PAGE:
First Place Award for General Excellence, Catholic Press Association, 2013-2016

40th Inner-City Scholarship Fund Friends Gala Raises $1.3 Million
By JULIANN DosSSANTOS
Maria R. Bastone
Students from St. Raymond Elementary School in the Bronx take center stage at the Inner-City Scholarship Fund Friends Gala at Cipriani restaurant in Manhattan May 10. They entertained the 450 guests by performing hits from decades gone by. Joining them were students from Cardinal Hayes and St. Barnabas High Schools as well as middle schoolers from St. Barnabas.

At the annual Inner-City Scholarship Fund Friends Gala at Cipriani’s in Manhattan, guests were able to see and hear how well the fund works thanks to the speech by a woman who was given a scholarship 20 years ago

Glorivee Ramirez once again addressed the Inner-City Scholarship Fund (ICSF) gala crowd, this time about the key role her Catholic school education played in getting her where she is today.

She graduated from St. Anselm’s School in the Bronx and went on to become valedictorian at Aquinas High School, also in the Bronx. She credits this formative Catholic education to the assistance her mother received from ICSF.

She earned a bachelor’s degree in economics from Cornell University, and is a co-founder and chief executive officer of SENSCO, a technology company in Austin, Texas.

“I was expected to do well in school,” she said proudly. “I walked in every day to an environment full of teachers that expected more of me than sometimes I even thought I could do.”

She gave a heartfelt thanks to ICSF for all it does for students, who are much like she once was.

Cardinal Dolan, in remarks at the May 10 dinner, said, “Our kids and our families love our schools.”

He noted that the previous Thursday was the Feast of the Ascension when Jesus said, “Go, teach all nations.”

He recalled that during his trip to Iraqi Kurdistan last month, an Iraqi official, who is Muslim, praised Catholic schools for their first-class education and the message of peace, stability, hope and love that they impart.

Inner-city Catholic schools in New York are loved for many reasons, the cardinal said, listing a number in a litany of praise. “Sure for our curriculum, but also for character. Yeah for the three Rs—reading writing and ‘rithmetic, but also for that fourth one—religion. Yes, for science, but also for safety and security; for high graduation rates, but also for discipline and values. For computers, yes, but also for the Catechism; for geography, but also for an interior moral map.”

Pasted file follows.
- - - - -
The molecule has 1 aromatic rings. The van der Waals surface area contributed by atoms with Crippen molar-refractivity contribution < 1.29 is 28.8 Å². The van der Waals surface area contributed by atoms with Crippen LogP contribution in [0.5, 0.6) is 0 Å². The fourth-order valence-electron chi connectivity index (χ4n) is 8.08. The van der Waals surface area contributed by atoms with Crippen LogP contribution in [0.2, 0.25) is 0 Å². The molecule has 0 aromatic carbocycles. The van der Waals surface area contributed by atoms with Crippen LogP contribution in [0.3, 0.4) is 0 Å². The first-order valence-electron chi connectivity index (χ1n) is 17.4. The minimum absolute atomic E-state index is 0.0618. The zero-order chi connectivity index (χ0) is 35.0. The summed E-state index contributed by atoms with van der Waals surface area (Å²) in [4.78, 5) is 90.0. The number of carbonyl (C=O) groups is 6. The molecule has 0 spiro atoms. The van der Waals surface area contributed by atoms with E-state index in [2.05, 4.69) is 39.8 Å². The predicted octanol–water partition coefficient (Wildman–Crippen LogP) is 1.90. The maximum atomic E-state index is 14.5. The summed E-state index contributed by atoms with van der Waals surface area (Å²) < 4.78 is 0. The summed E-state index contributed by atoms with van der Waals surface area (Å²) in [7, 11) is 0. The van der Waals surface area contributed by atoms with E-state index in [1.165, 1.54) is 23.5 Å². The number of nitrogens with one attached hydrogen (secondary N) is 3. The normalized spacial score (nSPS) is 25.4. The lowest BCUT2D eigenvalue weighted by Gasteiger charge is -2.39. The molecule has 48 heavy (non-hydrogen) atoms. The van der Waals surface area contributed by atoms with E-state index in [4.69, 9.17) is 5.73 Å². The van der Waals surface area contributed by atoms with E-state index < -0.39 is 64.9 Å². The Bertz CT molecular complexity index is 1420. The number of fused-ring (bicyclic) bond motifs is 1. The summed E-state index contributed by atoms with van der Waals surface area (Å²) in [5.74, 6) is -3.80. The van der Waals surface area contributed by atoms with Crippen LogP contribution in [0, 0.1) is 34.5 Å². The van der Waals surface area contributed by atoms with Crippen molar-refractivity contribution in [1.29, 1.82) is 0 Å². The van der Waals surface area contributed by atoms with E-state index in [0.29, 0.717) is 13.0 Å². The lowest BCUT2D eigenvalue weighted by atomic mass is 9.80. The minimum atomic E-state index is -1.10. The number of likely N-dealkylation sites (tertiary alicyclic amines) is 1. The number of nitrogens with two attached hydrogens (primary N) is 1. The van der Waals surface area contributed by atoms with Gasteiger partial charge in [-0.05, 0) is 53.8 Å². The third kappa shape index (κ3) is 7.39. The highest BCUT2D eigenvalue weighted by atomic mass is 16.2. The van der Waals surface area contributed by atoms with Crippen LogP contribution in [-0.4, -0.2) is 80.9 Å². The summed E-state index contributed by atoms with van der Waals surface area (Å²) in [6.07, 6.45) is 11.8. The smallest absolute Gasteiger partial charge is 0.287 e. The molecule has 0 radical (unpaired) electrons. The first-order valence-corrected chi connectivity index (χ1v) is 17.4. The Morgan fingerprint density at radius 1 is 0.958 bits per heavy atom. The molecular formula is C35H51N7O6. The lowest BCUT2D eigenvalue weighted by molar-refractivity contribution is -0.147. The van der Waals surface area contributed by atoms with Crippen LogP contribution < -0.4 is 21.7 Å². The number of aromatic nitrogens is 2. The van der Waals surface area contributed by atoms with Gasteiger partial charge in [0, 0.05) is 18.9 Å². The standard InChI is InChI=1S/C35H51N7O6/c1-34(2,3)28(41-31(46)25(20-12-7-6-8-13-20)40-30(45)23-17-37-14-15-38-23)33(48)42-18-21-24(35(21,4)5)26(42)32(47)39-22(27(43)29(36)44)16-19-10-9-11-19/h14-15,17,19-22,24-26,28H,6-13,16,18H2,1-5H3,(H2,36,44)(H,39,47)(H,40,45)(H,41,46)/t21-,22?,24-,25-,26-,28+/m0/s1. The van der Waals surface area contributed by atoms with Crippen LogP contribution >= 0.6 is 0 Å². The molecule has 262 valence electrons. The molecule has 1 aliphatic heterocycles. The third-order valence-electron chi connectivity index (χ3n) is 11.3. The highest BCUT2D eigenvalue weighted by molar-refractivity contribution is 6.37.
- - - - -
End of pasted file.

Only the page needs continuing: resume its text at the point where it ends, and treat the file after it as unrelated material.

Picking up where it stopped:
Continuing, he said that Catholic schools earn accolades for “teachers who consider their duty as a vocation, not a job; principals that are more family than bureaucrats. An atmosphere more like home than a holding room. A place for God, where God dwells, where God is spoken of and to daily, and not ignored and denied. Schools with the goal of not just getting a decent job for the kids, but getting into heaven.”

The cardinal told the 450 guests who enabled the Friends Gala to raise $1.3 million that Catholic schools “would be but memories if not for you.”

Gala chairs were Lisa and Dick Cashin, longtime ICSF supporters. CBS Sunday Morning correspondent Mo Rocca was master of ceremonies.

Students from St. Barnabas High School, St. Barnabas Middle School, St. Raymond Elementary School and Cardinal Hayes High School, all in the Bronx, performed music from past decades.

“I am humbled at the amount of support we have received this year from our attendees—many of whom have been donating for several years,” said Susan George, executive director of ICSF. “Because of their continued support, we are able to provide students with the gift of a quality Catholic school education which sets them up for an amazing future.”

Cardinal Terence Cooke and a group of executives of varying religious beliefs founded the ICSF in 1971. The fund provides tuition assistance to nearly 8,000 students, 92 percent of whom are minority and 33 percent are non-Catholic. Ninety-nine percent of seniors at inner-city Catholic high schools in the archdiocese graduate, and 98 percent go to college.

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